Atomic clock based on ytterbium atoms 4 times more accurate than before

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Washington, August 12 (ANI): Scientists at the National Institute of Standards and Technology (NIST) have said that an experimental atomic clock based on ytterbium atoms is about four times more accurate than it was several years ago, giving it a precision comparable to that of the NIST-F1 cesium fountain clock, the civilian time standard of the US.

NIST scientists evaluated the clock by measuring the natural frequency of ytterbium, carefully accounting for all possible deviations such as those caused by collisions between the atoms, and by using NIST-F1 as a "ruler" for comparison.

The results were good enough to indicate that the ytterbium clock is competitive in some respects with NIST-F1, which has been improving steadily and now keeps time to within 1 second in about 100 million years.

More importantly, the improved ytterbium clock gives the time standards community more options in the ongoing development and comparisons of next-generation clocks, according to NIST physicist Chris Oates.

The NIST ytterbium clock is based on about 30,000 heavy metal atoms that are cooled to 15 microkelvins (close to absolute zero) and trapped in a column of several hundred pancake-shaped wells-an "optical lattice"-made of laser light.

A laser that "ticks" 518 trillion times per second induces a transition between two energy levels in the atoms.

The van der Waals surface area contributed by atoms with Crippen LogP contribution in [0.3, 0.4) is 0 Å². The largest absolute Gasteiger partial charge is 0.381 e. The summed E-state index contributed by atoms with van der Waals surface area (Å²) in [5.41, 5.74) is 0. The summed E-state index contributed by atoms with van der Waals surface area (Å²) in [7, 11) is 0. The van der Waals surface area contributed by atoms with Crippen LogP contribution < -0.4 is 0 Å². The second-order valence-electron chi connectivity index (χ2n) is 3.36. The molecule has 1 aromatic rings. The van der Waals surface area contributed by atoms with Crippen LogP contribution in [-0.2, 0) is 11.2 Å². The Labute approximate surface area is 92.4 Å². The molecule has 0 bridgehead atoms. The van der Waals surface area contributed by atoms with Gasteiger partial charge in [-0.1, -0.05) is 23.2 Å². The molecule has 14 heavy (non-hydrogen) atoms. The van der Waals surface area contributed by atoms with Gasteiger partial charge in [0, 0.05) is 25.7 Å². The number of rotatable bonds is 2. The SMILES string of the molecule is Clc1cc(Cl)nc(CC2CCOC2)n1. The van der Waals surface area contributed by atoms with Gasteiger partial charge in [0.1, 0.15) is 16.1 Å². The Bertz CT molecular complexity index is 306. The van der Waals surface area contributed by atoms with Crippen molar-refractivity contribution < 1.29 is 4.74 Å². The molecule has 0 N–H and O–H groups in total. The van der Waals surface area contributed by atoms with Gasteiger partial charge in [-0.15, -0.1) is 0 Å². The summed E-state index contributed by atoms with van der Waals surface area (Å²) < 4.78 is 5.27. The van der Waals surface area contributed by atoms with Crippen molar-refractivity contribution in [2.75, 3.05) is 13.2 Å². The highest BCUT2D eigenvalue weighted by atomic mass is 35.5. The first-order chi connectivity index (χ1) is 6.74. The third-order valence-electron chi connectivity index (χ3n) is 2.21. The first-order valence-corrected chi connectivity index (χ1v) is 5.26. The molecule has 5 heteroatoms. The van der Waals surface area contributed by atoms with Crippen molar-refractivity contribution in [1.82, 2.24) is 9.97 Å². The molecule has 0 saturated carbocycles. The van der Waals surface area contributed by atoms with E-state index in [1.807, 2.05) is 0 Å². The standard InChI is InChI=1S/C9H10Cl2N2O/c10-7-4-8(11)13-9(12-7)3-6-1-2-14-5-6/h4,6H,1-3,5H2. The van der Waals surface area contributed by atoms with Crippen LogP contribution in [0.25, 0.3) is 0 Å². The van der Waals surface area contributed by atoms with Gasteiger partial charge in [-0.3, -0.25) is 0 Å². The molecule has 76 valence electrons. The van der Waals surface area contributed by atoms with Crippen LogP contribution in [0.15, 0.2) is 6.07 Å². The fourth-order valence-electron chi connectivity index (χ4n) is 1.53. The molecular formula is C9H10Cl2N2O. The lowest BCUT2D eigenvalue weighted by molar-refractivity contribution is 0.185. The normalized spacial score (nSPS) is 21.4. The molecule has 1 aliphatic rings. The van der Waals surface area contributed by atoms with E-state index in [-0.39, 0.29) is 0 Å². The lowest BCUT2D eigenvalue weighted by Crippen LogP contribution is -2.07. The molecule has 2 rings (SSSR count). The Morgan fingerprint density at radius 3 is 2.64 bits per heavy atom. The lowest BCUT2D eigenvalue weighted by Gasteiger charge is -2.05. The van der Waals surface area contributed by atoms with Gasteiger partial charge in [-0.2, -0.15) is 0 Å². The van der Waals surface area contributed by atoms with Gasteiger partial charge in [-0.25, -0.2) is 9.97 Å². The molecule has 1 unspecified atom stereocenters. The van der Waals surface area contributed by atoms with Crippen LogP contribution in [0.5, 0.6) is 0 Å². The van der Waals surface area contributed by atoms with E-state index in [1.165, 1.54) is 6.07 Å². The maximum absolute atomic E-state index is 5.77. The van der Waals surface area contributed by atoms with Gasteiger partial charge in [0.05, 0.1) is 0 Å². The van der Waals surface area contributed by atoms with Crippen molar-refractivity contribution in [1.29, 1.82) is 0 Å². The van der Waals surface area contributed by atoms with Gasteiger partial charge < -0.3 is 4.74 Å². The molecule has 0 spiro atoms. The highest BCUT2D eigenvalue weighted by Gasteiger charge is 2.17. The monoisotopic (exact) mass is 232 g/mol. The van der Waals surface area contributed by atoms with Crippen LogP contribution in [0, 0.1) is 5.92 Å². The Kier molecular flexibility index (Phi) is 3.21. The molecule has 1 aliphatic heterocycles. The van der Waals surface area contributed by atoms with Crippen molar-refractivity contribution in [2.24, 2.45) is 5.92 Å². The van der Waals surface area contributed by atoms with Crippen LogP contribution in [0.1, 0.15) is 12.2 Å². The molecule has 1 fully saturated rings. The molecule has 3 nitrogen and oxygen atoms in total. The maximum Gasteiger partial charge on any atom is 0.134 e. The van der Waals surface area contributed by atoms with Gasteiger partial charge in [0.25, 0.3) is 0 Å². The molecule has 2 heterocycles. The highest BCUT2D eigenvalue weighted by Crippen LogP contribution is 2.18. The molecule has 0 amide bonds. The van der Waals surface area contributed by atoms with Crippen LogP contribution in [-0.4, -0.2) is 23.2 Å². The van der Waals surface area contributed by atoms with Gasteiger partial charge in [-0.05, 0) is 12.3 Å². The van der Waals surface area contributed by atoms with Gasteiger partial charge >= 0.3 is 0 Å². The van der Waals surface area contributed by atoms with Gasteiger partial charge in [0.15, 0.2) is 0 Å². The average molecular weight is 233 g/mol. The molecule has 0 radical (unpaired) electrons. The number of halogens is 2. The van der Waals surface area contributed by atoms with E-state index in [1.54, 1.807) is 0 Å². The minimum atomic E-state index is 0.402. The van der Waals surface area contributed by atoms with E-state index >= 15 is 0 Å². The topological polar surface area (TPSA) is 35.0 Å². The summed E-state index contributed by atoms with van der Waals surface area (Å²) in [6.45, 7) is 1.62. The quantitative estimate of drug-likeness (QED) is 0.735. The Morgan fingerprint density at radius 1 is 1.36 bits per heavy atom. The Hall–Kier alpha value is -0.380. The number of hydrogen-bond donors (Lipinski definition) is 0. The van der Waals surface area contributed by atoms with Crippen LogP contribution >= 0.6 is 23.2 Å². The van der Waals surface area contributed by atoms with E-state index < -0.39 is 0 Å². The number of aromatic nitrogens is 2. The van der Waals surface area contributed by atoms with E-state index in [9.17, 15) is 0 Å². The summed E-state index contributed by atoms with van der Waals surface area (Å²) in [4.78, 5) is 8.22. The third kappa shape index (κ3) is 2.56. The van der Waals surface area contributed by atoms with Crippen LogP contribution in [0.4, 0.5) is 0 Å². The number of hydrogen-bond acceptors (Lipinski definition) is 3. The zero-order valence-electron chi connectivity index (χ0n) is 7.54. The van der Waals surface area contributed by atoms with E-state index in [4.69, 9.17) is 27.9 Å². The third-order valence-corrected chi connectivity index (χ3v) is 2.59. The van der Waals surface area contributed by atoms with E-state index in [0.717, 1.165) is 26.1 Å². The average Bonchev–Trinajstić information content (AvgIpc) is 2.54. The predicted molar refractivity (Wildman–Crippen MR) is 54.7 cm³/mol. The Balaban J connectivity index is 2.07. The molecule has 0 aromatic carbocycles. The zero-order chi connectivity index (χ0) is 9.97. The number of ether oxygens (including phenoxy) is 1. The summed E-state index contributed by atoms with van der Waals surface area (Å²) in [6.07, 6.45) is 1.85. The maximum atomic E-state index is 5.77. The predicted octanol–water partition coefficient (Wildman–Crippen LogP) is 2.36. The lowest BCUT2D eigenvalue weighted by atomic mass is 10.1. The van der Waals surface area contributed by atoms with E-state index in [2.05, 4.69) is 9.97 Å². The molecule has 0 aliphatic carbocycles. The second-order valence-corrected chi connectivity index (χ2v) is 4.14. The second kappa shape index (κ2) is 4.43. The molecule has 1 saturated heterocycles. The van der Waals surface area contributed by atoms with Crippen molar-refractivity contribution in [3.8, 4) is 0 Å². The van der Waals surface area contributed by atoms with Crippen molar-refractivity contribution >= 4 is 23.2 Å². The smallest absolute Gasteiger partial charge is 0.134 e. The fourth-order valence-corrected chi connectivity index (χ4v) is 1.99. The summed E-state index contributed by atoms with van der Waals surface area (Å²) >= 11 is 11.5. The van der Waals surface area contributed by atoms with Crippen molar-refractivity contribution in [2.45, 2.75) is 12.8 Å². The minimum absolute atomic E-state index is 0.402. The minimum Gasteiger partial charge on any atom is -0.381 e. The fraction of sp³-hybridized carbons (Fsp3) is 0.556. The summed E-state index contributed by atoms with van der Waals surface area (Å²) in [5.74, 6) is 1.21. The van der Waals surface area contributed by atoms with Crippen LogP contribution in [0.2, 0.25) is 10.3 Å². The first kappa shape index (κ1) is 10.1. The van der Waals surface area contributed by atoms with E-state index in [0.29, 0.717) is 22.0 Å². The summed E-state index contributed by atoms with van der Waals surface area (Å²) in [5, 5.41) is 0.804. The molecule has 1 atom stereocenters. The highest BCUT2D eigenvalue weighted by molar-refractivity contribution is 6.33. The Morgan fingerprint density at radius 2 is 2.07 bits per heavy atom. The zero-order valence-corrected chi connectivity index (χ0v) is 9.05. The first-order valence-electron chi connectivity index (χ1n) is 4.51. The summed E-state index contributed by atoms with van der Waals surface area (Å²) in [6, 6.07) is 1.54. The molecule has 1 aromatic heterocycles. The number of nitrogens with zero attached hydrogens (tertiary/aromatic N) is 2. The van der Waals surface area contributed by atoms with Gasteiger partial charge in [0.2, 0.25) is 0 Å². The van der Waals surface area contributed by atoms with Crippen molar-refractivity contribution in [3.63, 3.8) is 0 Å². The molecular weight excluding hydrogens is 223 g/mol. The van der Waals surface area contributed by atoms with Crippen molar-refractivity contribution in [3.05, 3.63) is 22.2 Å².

The clock's enhanced performance was made possible by improvements in the apparatus and a switch to a different form of ytterbium whose nucleus is slightly magnetic due its "spin-one half" angular momentum.

This atom is less susceptible to key errors than the "spin-zero" form of ytterbium used previously.

NIST scientists are developing five versions of next-generation atomic clocks, each using a different atom and offering different advantages.

The experimental clocks all operate at optical (visible light) frequencies, which are higher than the microwave frequencies used in NIST-F1, and thus can divide time into smaller units, thereby yielding more stable clocks.

Additionally, optical clocks could one day lead to time standards up to 100 times more accurate than today's microwave clocks.

Next-generation clocks might lead to new types of gravity sensors for exploring underground natural resources and fundamental studies of the Earth. (ANI)

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